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Impact of Socioeconomic Differences on Distributional Cost-effectiveness Analysis

Fan Yang, Colin Angus, Ana Duarte, Duncan Gillespie, Simon Walker and Susan Griffin
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Fan Yang: Centre for Health Economics, University of York, UK
Colin Angus: Sheffield Alcohol Research Group, Health Economics and Decision Science, ScHARR, University of Sheffield, UK
Ana Duarte: Centre for Health Economics, University of York, UK
Duncan Gillespie: Sheffield Alcohol Research Group, Health Economics and Decision Science, ScHARR, University of Sheffield, UK
Susan Griffin: Centre for Health Economics, University of York, UK

Medical Decision Making, 2020, vol. 40, issue 5, 606-618

Abstract: Public health decision makers value interventions for their effects on overall health and health inequality. Distributional cost-effectiveness analysis (DCEA) incorporates health inequality concerns into economic evaluation by accounting for how parameters, such as effectiveness, differ across population groups. A good understanding of how and when accounting for socioeconomic differences between groups affects the assessment of intervention impacts on overall health and health inequality could inform decision makers where DCEA would add most value. We interrogated 2 DCEA models of smoking and alcohol policies using first national level and then local authority level information on various socioeconomic differences in health and intervention use. Through a series of scenario analyses, we explored the impact of altering these differences on the DCEA results. When all available evidence on socioeconomic differences was incorporated, provision of a smoking cessation service was estimated to increase overall health and increase health inequality, while the screening and brief intervention for alcohol misuse was estimated to increase overall health and reduce inequality. Ignoring all or some socioeconomic differences resulted in minimal change to the estimated impact on overall health in both models; however, there were larger effects on the estimated impact on health inequality. Across the models, there were no clear patterns in how the extent and direction of socioeconomic differences in the inputs translated into the estimated impact on health inequality. Modifying use or coverage of either intervention so that each population group matched the highest level improved the impacts to a greater degree than modifying intervention effectiveness. When local level socioeconomic differences were considered, the magnitude of the impacts was altered; in some cases, the direction of impact on inequality was also altered.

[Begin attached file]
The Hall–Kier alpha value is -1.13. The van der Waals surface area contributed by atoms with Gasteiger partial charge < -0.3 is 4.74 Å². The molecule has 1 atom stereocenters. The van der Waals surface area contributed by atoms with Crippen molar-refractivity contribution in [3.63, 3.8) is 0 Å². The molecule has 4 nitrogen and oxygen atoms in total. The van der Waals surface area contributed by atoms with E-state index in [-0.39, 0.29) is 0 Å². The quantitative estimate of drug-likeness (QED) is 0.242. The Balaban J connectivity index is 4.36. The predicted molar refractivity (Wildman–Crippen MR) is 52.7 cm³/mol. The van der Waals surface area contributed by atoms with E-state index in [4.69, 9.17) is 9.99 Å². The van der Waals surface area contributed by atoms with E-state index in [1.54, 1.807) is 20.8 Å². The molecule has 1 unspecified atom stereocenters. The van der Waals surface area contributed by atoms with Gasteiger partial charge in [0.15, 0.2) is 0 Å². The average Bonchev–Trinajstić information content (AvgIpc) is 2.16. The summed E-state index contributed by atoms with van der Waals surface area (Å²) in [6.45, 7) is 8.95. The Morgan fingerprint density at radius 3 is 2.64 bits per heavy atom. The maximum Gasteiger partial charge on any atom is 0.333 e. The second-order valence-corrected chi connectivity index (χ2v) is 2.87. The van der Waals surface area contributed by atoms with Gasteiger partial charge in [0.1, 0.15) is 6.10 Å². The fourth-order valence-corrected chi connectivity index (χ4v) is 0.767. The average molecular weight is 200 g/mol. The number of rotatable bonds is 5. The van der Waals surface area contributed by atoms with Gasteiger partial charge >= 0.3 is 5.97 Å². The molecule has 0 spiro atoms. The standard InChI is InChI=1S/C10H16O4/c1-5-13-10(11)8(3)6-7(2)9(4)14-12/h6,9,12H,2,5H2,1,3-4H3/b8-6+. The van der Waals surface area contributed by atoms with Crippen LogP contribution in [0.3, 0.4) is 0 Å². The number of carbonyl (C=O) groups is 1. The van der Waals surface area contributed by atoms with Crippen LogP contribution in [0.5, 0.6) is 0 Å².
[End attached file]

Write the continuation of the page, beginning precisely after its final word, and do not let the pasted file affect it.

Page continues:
Keywords: distributional cost-effectiveness analysis; economic evaluation; health inequality; public health (search for similar items in EconPapers)
Date: 2020
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Persistent link: https://EconPapers.repec.org/RePEc:sae:medema:v:40:y:2020:i:5:p:606-618

DOI: 10.1177/0272989X20935883

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